Background: Thrombotic thrombocytopenic purpura (TTP) is a thrombotic microangiopathy (TMA) with significant morbidity and mortality. Guidelines recommend initiating plasma exchange within 4-8 h of suspected diagnosis. It is unclear what are real-world practice patterns and whether delays >8 h increases mortality.
Objectives: To determine if delayed initiation of plasma exchange is associated with increased risk of death and complications.
Methods: In this retrospective cohort study, we evaluated the time from suspected diagnosis to plasma exchange in all adults presenting with suspected TTP to apheresis centres in Alberta, Canada (2008-2018). Among patients with acquired TTP, the association between delayed plasma exchange and risk of death was evaluated using Cox regression.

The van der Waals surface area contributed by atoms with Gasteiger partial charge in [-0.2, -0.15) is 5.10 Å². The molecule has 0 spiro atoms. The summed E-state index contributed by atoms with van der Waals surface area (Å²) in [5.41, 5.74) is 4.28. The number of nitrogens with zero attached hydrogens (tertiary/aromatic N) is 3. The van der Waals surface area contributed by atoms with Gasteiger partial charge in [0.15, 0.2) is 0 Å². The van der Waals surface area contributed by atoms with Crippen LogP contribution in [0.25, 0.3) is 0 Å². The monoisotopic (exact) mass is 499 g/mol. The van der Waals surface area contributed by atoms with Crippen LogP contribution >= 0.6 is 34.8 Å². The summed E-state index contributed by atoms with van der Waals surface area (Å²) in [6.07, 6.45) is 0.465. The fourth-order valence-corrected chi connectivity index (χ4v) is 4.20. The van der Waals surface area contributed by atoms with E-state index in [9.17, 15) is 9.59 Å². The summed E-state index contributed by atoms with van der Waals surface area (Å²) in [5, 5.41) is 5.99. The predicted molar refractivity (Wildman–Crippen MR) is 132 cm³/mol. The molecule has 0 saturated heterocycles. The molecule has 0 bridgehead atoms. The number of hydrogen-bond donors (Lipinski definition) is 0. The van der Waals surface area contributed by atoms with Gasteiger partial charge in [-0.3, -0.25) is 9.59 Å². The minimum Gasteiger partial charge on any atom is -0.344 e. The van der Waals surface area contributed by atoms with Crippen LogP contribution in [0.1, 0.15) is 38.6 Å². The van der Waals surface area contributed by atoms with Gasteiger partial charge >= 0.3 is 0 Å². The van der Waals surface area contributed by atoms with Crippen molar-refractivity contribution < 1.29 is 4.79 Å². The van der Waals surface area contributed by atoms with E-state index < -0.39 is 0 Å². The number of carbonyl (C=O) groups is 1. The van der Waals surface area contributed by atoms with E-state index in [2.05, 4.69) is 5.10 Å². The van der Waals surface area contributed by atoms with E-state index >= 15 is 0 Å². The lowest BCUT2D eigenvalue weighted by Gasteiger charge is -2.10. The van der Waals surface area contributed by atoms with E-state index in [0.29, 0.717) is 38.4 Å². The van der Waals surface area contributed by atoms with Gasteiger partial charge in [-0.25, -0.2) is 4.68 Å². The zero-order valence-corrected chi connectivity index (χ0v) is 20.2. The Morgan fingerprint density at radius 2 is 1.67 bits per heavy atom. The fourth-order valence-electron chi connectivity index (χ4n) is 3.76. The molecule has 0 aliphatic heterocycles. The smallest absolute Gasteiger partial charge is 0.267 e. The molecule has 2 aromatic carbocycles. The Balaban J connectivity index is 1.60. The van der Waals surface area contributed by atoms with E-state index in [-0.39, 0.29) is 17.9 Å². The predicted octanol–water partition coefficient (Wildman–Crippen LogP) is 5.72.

Results: Overall 190 episodes of suspected TTP were included among 163 individuals. Acquired TTP was confirmed in 61 patients. Inappropriate Emergency Department triage occurred in 59%. The median time from suspected diagnosis to first plasma exchange was 10.7 h; 59% had delayed plasma exchange >8 h, among whom plasma infusion was administered in only 45%. 36% of suspected TTP and 13% of confirmed TTP patients died. Delayed plasma exchange between 8 and 24 h was not associated with a significantly higher risk of death (adjusted hazards ratio; aHR 0.63, 95% CI 0.08-4.83) in confirmed TTP. On the other hand, the risks of death (aHR 1.40, 95% CI 0.20-9.79) and major thrombotic events (aHR 2.9, 95% CI 0.6-12.8) were markedly increased with >24 h delay.
Conclusions: Our study demonstrated that TTP care in a real-world setting is discordant with expert guidelines due to multiple barriers. There is a gradient of increased mortality risk and thrombotic complications with longer treatment delays, although the study is likely underpowered.
Keywords: ADAMTS13 protein; Mortality; Plasma exchange; Thrombotic microangiopathy; Thrombotic thrombocytopenic purpura.
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